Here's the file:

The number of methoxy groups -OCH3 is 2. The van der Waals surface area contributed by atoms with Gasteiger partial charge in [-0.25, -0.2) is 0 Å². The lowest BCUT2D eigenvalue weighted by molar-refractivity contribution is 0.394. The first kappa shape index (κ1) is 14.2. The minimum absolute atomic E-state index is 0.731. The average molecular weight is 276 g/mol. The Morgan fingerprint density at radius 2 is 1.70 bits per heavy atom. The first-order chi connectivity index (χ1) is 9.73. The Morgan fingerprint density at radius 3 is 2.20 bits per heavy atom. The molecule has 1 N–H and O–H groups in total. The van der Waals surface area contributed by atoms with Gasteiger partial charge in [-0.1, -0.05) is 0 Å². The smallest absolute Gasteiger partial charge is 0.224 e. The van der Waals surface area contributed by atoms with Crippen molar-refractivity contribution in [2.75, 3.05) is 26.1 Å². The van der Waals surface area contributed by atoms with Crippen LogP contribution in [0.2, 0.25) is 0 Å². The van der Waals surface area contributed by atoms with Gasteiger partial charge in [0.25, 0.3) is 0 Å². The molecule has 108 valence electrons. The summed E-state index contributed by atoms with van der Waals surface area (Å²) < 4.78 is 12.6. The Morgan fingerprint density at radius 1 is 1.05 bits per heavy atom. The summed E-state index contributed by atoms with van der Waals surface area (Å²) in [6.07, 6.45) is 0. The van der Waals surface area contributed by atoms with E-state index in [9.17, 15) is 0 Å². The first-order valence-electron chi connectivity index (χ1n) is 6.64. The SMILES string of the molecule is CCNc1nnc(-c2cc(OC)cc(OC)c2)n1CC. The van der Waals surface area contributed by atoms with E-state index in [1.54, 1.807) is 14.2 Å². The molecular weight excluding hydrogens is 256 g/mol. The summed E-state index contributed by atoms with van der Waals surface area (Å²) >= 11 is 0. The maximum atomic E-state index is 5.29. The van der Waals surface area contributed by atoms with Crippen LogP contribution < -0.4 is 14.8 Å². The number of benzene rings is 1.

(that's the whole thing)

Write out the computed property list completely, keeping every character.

The number of methoxy groups -OCH3 is 2. The van der Waals surface area contributed by atoms with Gasteiger partial charge in [-0.25, -0.2) is 0 Å². The lowest BCUT2D eigenvalue weighted by molar-refractivity contribution is 0.394. The first kappa shape index (κ1) is 14.2. The minimum absolute atomic E-state index is 0.731. The average molecular weight is 276 g/mol. The Morgan fingerprint density at radius 2 is 1.70 bits per heavy atom. The first-order chi connectivity index (χ1) is 9.73. The Morgan fingerprint density at radius 3 is 2.20 bits per heavy atom. The molecule has 1 N–H and O–H groups in total. The van der Waals surface area contributed by atoms with Gasteiger partial charge in [-0.1, -0.05) is 0 Å². The smallest absolute Gasteiger partial charge is 0.224 e. The van der Waals surface area contributed by atoms with Crippen molar-refractivity contribution in [2.75, 3.05) is 26.1 Å². The van der Waals surface area contributed by atoms with Crippen LogP contribution in [0.2, 0.25) is 0 Å². The van der Waals surface area contributed by atoms with Gasteiger partial charge in [0.25, 0.3) is 0 Å². The molecule has 108 valence electrons. The summed E-state index contributed by atoms with van der Waals surface area (Å²) < 4.78 is 12.6. The Morgan fingerprint density at radius 1 is 1.05 bits per heavy atom. The summed E-state index contributed by atoms with van der Waals surface area (Å²) in [6.07, 6.45) is 0. The van der Waals surface area contributed by atoms with E-state index in [9.17, 15) is 0 Å². The first-order valence-electron chi connectivity index (χ1n) is 6.64. The SMILES string of the molecule is CCNc1nnc(-c2cc(OC)cc(OC)c2)n1CC. The van der Waals surface area contributed by atoms with E-state index in [1.54, 1.807) is 14.2 Å². The molecular weight excluding hydrogens is 256 g/mol. The summed E-state index contributed by atoms with van der Waals surface area (Å²) >= 11 is 0. The maximum atomic E-state index is 5.29. The van der Waals surface area contributed by atoms with Crippen LogP contribution < -0.4 is 14.8 Å². The number of benzene rings is 1.